Linden Lab will announce today that their second “work offering”, Second Life Enterprise, is entering an open beta period, prior to release. The preliminary beta for the Second Life Enterprise has been running since April this year; the open beta program will run through Q4 this year, and general availability will be announced during the first half of 2010.
The associated service, the Second Life Work Marketplace, which is currently in development, will go into closed alpha at the end of Q1 2010.
The Second Life Enterprise bundle is priced from US$55,000, and this price will cover both hardware and software sides of the solution; two servers will be provided, one for spatial voice (VOIP) and one for virtual environment simulation of up to 8 regions, supporting a maximum of 800 users (though 800 users with spatialised voice seems like a recipe for chaos).
There is no indication yet as to whether the Second Life Enterprise product will replace Immersive Workspaces, the Lab’s first and, to our knowledge, only other, “work offering”, or whether the two will exist in parallel.
Organisations already participating in the beta program include IBM, Northrop Grumman, Naval Undersea Warfare Centre, DefenseWeb Technologies, Case Western Reserve University, and The New Media Consortium.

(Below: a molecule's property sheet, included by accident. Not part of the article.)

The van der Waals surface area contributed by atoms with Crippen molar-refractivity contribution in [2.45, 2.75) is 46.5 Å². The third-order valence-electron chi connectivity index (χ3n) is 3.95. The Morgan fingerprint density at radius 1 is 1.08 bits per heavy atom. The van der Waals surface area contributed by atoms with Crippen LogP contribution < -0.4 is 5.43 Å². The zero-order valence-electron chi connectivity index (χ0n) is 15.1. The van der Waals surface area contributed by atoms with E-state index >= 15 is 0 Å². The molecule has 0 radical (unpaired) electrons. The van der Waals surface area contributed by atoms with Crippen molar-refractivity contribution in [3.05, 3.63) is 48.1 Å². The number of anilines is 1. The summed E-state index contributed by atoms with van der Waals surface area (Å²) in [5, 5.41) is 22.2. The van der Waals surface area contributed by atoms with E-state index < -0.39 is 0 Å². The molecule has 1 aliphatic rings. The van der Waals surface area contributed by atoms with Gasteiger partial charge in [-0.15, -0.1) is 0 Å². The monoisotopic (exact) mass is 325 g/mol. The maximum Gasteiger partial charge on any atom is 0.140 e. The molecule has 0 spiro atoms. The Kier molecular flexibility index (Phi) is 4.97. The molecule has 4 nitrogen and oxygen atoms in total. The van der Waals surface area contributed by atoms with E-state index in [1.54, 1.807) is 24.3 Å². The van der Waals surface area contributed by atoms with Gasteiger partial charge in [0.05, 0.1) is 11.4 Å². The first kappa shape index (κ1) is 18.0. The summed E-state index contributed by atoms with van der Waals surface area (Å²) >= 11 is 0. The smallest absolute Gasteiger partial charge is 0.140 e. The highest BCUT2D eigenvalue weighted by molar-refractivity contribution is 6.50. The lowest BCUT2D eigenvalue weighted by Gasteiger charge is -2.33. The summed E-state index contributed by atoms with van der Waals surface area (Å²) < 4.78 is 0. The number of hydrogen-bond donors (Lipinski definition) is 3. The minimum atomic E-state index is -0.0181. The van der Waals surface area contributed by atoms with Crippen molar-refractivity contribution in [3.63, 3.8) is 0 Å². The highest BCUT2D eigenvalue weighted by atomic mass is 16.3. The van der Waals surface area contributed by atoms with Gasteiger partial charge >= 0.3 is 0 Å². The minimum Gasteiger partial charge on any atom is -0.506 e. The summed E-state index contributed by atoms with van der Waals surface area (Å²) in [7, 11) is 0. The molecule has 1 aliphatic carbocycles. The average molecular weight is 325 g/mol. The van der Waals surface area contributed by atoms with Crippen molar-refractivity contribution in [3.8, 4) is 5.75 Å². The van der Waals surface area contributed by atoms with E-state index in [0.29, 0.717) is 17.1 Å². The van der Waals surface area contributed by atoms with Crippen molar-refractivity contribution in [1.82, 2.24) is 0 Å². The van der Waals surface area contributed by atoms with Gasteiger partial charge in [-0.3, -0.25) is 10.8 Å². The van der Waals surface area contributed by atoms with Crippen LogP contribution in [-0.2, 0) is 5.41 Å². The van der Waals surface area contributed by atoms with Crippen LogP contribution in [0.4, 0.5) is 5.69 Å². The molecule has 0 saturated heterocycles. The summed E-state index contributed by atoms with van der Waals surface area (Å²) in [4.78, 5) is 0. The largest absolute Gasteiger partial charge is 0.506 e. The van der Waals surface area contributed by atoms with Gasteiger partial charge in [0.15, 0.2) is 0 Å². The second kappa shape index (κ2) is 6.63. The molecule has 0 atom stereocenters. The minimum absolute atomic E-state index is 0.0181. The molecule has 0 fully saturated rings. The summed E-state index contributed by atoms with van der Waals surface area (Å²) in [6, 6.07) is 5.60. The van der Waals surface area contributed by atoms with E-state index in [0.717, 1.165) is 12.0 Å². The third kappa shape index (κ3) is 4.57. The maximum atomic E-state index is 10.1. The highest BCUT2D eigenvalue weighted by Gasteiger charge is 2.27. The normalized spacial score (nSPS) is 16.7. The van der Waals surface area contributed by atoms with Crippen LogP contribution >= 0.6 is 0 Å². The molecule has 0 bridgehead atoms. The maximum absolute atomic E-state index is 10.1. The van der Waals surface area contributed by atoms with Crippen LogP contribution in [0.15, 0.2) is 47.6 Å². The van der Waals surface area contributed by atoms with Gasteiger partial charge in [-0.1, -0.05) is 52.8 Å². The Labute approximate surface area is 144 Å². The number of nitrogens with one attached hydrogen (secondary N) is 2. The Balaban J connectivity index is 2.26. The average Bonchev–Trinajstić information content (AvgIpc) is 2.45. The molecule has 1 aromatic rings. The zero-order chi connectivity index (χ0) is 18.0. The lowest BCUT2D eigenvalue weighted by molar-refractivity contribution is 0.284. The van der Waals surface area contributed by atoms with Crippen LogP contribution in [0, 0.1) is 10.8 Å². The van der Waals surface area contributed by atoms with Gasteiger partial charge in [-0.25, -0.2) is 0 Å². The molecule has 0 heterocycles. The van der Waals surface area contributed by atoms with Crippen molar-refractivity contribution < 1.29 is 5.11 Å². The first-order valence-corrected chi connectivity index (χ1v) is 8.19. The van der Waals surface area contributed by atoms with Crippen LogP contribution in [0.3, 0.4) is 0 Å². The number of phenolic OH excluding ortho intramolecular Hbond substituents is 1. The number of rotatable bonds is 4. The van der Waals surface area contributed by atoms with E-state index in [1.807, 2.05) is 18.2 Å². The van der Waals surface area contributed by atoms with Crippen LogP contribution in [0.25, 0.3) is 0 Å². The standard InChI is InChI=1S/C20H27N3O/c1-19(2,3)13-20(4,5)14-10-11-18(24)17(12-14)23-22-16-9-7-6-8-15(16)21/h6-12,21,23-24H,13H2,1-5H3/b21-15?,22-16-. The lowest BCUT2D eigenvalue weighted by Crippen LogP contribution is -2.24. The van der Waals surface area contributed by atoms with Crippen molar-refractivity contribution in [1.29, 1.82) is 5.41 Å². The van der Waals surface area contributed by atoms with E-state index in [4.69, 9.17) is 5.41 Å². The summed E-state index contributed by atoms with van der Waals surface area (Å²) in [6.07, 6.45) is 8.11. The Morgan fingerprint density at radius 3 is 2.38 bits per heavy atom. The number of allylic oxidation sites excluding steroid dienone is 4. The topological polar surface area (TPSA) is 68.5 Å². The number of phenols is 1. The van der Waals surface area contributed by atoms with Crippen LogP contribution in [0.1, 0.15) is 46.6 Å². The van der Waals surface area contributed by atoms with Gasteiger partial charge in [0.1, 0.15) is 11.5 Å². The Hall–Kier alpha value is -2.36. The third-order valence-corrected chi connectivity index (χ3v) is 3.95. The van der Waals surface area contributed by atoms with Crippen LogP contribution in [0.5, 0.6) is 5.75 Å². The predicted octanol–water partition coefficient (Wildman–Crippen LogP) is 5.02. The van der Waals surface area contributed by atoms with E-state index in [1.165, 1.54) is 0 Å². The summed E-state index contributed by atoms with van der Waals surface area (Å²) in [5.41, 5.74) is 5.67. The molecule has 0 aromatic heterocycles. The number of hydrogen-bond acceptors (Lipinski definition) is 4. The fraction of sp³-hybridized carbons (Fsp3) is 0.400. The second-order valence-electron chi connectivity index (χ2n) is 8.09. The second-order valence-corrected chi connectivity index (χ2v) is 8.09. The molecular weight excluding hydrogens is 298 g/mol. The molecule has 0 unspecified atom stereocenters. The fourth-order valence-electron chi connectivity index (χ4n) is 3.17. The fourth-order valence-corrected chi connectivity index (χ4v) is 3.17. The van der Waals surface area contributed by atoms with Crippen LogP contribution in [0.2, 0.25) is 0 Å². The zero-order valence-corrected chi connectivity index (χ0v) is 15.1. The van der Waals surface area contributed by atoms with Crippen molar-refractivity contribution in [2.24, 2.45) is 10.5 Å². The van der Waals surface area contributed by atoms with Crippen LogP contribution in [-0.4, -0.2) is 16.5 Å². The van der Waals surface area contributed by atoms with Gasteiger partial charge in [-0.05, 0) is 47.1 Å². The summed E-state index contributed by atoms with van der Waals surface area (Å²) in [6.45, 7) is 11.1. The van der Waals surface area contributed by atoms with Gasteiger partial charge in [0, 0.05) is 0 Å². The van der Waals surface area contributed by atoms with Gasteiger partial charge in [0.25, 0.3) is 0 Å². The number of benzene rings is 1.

Intriguingly, Linden Lab has announced that “content owned by the company can be moved from the main Second Life environment into the Second Life Enterprise Beta environment”.
This, of course, raises many questions. Technically, by the Second Life Terms Of Service, Linden Lab has the right to distribute other people’s content for any purpose related to the operation of the service without explicit permission from creators.
Will any and/or all content on a simulator owned by a company be able to be sucked up and spat out again in the Enterprise environment belonging to that company? How will content ownership be determined?
What will happen with third party content, given these circumstances – especially given that a lot of enterprise presences on the main Second Life grid are composed of a reasonable percentage of third-party content already, under wildly different permissions.
Of course the Lab can bundle that up and copy it all off-grid. They have that right, so long as it continues to be “a part of the service.”
These issues aside, though, Second Life Enterprise looks to be a solid business product, particularly for virtual meetings, prototyping and data visualization – three areas where Second Life technology does well.